Fairly recently I saw an advert for a picture frame making course. I thought well, that sounds different, interesting and fun! I love photographs and would like to take more – beef up the old photography hobby. Imagine if I could no only produce the photo, but also the frame! So, I booked a space.
I am not sure what I expected. I think I imagined cardboard and pretty paper, or perhaps a picture-frame making kit. I certainly didn’t really prepare myself for the use of powertools. Typically any type of machine bores me to tears – or terrifies me. I just think of the times I’ve been dragged around Builders’ Warehouse by the Beer Man whose eyes are wide with excitement each time he sees a bigger and better handyman “appliance”.
So, there I arrived and was faced with saws and drills and nails and all of those pretty things. Oh, and pieces of wood – because, of course, we were starting from scratch with just a plank. No such luxury as a picture frame making kit. This was the real deal.
Actually, I thought the course was going to take place at a hardware store but this one turned out to be held at the house of the woman who organises these courses. Fine by me, a bit more of a feminine setting and less intimidating.
Turns out I was the only person doing the course that morning – the others had cancelled. Great, individual attention… and all eyes on me. But, I would get to make more frames… or so I was told. That didn’t happen.
The course was held outside – glad it wasn’t during a rainy period like we have had of late! Can’t say things were very tidy, but the house was being renovated so there was dust everywhere and, who expects a neat and clean workshop? But, big boo-boo number one: doggie business next to the table where we were working. Very, very unpleasant.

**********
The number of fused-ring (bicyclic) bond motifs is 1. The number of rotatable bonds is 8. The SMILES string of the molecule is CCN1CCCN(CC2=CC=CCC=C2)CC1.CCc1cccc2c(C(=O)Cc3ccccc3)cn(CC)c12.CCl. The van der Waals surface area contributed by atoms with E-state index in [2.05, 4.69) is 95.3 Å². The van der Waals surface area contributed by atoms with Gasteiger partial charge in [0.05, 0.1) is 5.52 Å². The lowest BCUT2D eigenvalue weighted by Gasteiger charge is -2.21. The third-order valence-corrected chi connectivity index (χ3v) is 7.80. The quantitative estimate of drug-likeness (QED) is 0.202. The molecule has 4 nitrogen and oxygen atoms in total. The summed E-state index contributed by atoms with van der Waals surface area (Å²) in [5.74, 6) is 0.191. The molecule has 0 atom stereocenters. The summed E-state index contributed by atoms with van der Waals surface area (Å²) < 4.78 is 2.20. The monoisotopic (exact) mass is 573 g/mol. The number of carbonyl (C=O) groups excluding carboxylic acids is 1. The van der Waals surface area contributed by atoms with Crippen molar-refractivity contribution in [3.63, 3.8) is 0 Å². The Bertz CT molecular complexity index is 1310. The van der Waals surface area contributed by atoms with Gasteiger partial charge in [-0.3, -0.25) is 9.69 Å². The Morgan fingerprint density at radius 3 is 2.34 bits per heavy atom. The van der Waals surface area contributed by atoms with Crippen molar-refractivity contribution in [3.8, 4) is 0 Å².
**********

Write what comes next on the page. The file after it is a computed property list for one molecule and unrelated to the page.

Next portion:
Picture Frame Making
Anyway, to continue. Having seen examples of the end product, we got a started with the picture frame making. Measuring and cutting the wood – with a large menacing-looking machine whose name I cannot for the life of me remember. But, guess what, I really enjoyed it! Somehow I bonded with that saw-thing and was a little peeved that the teacher seemed to take over a bit and do more of the work for me. Using those machines really gave me a thrill. I guess that is the “power” in power tools.
I must say that the teacher was very pleasant and patient and I didn’t feel like an imbecile for not knowing anything mechanical. However, she did rather battle with left and right and placing the pieces together.
But, oh dear, I really started to have my concerns when she said that they were trying out a new method of making the frames today. They had not done picture frame making this way before. Now, anyone who has done any form of training knows that you can’t try out new methods during a course. It is a recipe for disaster. You have to be prepared, know your stuff and know the potential issues and pitfalls. Even if it turns out to be a better method, it will usually take a bit of practice to perfect it and get it to course-standard. Unfortunately, I was correct in my fears and this picture frame making course was a flop.